So what is the bottom line? Which of the two cameras – the Leica SL2-S or the Sony A7R III – has the upper hand? Is one clearly better than the other? The listing below highlights the relative strengths of the two models.
Advantages of the Leica SL2-S:
- Better video: Provides higher movie framerates (4K/60p versus 4K/30p).
- More detailed viewfinder: Has higher resolution electronic viewfinder (5760k vs 3686k dots).
- Easier setting verification: Features an LCD display on top to control shooting parameters.
- Larger screen: Has a bigger rear LCD (3.2" vs 3.0") for image review and settings control.
- More detailed LCD: Has a higher resolution rear screen (2100k vs 1440k dots).
- Faster burst: Shoots at higher frequency (20 vs 10 flaps/sec) to capture the decisive moment.
- Faster data transfer: Supports a more advanced USB protocol (3.2 vs 3.1).
- More solid recording: Has a full-sized HDMI port for a sturdy connection to an external recorder.
- More prestigious: Has the Leica luxury appeal, which ensures a high resale price.
- More modern: Reflects 3 years and 1 month of technical progress since the A7R III launch.
Arguments in favor of the Sony Alpha A7R III:
- More detail: Has more megapixels (42.2 vs 24MP), which boosts linear resolution by 33%.
- Better live-view autofocus: Features on-sensor phase-detection for more confident autofocus.
- More flexible LCD: Has a tilting screen for odd-angle shots in landscape orientation.
- More compact: Is smaller (127x96mm vs 146x107mm) and will fit more readily into a bag.
- Less heavy: Has a lower weight (by 281g or 30 percent) and is thus easier to take along.
- Longer lasting: Gets more shots (650 versus 510) out of a single battery charge.
- Easier device pairing: Supports NFC for fast wireless image transfer over short distances.
- Better studio light control: Has a PC Sync socket to connect to professional strobe lights.
- More affordable: Was introduced into a lower priced category (35 percent cheaper at launch).
- More heavily discounted: Has been around for much longer (launched in October 2017).
If the count of relative strengths (bullet points above) is taken as a measure, the match-up finishes in a tie (10 points each). However, the relevance of individual strengths will vary across photographers, so that you might want to apply your own weighing scheme to the summary points when reflecting and deciding on a new camera. A professional wedding photographer will view the differences between cameras in a way that diverges from the perspective of a travel photog, and a person interested in cityscapes has distinct needs from a macro shooter. Hence, the decision which camera is best and worth buying is often a very personal one.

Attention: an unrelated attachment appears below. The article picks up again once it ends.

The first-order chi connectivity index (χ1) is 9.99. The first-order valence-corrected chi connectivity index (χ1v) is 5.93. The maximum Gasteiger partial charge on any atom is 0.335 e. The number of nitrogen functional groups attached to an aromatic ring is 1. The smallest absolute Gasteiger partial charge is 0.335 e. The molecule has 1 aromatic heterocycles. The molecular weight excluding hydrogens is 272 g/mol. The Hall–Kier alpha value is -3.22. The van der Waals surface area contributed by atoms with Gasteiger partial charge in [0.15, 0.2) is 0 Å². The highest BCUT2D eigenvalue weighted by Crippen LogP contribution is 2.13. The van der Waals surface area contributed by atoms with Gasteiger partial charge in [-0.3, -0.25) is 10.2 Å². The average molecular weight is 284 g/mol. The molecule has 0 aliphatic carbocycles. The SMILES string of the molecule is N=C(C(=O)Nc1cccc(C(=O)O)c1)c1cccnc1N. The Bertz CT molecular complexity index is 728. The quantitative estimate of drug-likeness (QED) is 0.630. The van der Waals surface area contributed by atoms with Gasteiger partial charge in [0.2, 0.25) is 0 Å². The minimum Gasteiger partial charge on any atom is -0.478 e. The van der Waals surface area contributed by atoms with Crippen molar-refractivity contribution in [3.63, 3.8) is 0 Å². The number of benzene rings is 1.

How about other alternatives? Do the specifications of the Leica SL2-S and the Sony A7R III place the cameras among the top in their class? Find out in the latest Best Mirrorless Interchangeable Lens Camera listing whether the two cameras rank among the cream of the crop.
In any case, while the comparison of the spec-sheets of cameras can offer a general idea of their imaging potential, it remains partial and cannot reveal, for example, the shooting experience and imaging performance when actually working with the SL2-S or the A7R III. At times, user reviews, such as those published at amazon, address these issues in a useful manner, but such feedback is on many occasions incomplete, inconsistent, and unreliable.
This is where reviews by experts come in. The adjacent summary-table relays the overall verdicts of several of the most popular camera review sites (amateurphotographer [AP], cameralabs [CL], dpreview [DPR], ephotozine [EPZ], photographyblog [PB]). As can be seen, the professional reviewers agree in many cases on the quality of different cameras, but sometimes their assessments diverge, reinforcing the earlier point that a camera decision is often a very personal choice.
|1.||Leica SL2-S||4/5||..||..||..||4.5/5||Dec 2020||4,895|
|2.||Sony A7R III||..||+ +||90/100||4.5/5||5/5||Oct 2017||3,199|
|3.||Leica SL2||4/5||..||..||4.5/5||4/5||Nov 2019||5,999|
|4.||Leica SL||4/5||..||84/100||4.5/5||4/5||Oct 2015||7,450|
|5.||Nikon D780||5/5||..||87/100||4.5/5||4.5/5||Jan 2020||2,299|
|6.||Olympus E-M5 III||5/5||+||82/100||4.5/5||4.5/5||Oct 2019||1,199|
|7.||Olympus E-M1X||4.5/5||o||..||4.5/5||..||Jan 2019||2,999|
|8.||Panasonic S5||4.5/5||+ +||..||4.5/5||4.5/5||Sep 2020||1,999|